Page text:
But in the case of soft Brexit, where UK’s relationship with the EU is as close as possible to the existing arrangements, we do not see any changes in the strategy of Indian businesses for UK/EU and they will continue operating as before.
We have regular interactions with various stakeholders in the EU and we do not think that it will be a no-deal Brexit as it would be closer to hard Brexit rather than its alternative. EU leaders have already started requesting the UK to reconsider their decision to leave the EU as Brexit might create a possibility of a domino effect in other EU countries whereby movements which support their countries to leave EU might get stronger and the idea of the EU might collapse. It’s possible that EU and UK might agree to postpone the date of the UK leaving EU so that they have enough time to work out different scenarios.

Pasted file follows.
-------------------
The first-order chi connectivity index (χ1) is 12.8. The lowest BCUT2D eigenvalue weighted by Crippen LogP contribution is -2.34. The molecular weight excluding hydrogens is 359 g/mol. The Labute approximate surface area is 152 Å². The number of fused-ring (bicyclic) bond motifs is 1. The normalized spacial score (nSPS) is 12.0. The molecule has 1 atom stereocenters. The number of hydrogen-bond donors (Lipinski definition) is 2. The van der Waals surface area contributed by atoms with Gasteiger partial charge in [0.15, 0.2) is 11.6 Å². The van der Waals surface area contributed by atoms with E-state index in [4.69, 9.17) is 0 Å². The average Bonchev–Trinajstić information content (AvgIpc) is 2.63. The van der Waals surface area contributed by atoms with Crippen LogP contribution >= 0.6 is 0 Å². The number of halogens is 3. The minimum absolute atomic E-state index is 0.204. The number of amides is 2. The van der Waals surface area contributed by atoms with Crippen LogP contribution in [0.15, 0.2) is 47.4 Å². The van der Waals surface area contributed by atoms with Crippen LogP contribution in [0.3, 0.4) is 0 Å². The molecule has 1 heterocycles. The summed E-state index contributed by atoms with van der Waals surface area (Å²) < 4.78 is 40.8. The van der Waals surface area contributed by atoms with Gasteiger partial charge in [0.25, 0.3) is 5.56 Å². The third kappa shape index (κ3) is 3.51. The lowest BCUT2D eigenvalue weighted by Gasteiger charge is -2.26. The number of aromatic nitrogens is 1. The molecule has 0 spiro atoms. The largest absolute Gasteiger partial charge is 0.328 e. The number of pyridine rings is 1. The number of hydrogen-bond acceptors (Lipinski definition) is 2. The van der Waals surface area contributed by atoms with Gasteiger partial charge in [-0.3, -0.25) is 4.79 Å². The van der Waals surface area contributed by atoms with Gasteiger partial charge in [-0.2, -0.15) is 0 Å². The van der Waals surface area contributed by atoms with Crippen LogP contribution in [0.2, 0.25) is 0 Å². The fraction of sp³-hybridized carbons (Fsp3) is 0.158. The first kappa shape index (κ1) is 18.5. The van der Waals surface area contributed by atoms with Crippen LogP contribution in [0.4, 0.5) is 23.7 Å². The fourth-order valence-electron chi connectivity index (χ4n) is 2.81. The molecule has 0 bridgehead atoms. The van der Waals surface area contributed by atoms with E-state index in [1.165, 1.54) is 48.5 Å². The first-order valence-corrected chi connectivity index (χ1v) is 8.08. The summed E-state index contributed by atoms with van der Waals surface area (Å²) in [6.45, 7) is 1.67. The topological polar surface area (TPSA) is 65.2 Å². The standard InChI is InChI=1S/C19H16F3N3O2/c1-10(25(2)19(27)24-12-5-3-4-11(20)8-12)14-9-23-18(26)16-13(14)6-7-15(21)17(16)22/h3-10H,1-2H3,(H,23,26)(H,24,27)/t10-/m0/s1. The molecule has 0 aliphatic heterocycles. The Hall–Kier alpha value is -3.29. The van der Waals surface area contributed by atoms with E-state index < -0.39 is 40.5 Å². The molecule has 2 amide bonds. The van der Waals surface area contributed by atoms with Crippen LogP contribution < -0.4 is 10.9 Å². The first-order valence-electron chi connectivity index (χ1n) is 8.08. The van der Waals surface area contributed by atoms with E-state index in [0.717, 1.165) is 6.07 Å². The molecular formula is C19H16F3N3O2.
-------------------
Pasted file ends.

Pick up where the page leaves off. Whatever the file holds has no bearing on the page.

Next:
In the case of a no-deal scenario, all Indian companies need to redraw their strategy to tap the EU and UK markets separately. This will increase their cost of doing business and might have a significant hit on their balance sheets for the next few years. Large Indian companies in the UK or in EU might make these changes at the earliest whereas smaller companies might initially focus on one market before expanding into the other.